Coinbase (and crypto’s) fate hangs by a string: A Deep Dive

Home » Coinbase (and crypto’s) fate hangs by a string: A Deep Dive

Key Takeaways

  • Coinbase is down 86% from its $100 billion IPO valuation 
  • It has significantly underperformed Bitcoin, Ethereum, the Nasdaq and almost every benchmark since
  • This week it was sued by the SEC for violating securities law, its stock down another 27% from last week
  • Coinbase went public under the SEC’s watch in April 2021, and the exchange sued the regulator two months ago for not responding to pleas for regulatory clarity 
  • Our Head of Research, Dan Ashmore, analyses the stock’s performance to date and writes about why the fate of the entire company is at stake
  • The court case represents a huge day for crypto, Ashmore writes, and a much more intriguing case than the lawsuit Binance was charged with this week

Coinbase, the world’s largest publicly traded crypto company, closed last week trading at a price of $64.55. Then, the SEC came knocking.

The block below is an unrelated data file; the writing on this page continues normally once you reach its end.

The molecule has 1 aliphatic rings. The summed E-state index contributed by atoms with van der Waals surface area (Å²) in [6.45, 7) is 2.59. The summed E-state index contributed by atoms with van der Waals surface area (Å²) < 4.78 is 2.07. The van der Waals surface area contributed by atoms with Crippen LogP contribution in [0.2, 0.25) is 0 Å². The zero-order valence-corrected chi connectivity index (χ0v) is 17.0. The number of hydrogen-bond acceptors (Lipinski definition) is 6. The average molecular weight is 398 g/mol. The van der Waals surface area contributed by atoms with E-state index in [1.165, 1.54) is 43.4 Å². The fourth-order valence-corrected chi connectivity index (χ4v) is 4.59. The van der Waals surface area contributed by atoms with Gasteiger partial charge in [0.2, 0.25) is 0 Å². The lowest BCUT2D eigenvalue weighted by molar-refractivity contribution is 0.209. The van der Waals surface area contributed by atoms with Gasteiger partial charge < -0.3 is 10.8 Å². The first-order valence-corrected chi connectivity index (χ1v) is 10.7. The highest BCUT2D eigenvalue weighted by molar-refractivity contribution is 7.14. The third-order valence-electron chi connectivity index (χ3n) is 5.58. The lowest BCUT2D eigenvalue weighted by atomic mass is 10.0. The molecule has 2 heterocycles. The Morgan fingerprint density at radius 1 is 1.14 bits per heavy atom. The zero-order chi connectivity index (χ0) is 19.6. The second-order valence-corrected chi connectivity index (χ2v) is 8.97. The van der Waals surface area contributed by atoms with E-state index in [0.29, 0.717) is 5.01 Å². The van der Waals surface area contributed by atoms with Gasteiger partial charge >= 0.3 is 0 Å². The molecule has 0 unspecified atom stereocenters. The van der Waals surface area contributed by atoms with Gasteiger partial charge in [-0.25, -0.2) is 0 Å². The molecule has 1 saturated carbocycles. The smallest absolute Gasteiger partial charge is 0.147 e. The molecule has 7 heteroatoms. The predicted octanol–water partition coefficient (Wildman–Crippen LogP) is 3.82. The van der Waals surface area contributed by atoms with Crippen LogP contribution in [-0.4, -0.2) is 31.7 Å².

The financial regulator sued Coinbase Tuesday, alleging it failed to register as a broker, national securities exchange or clearing agency, and is hence violating US securities law. Shares opened the next morning at $47.10, a tumble of 27% compared to that closing price the prior Friday (they had fallen 7.5% on Monday after Binance was sued). 

Following a slight rebound, as of Thursday morning, Coinbase is trading at $53.26, its market cap $12.5 billion. That represents a painful 86% decline from its IPO in April 2021, when the company floated at a valuation of nearly $100 billion, or $381 per share. Ouch.

In a lot of ways, the demise of Coinbase sums up the entire cryptocurrency industry over this period. Since the top in November 2021, the space has been absolutely ravaged. A transition to tight monetary policy from central banks around the world, in response to rampant inflation, has pulled the rug out from under the industry (to use the crypto-native expression).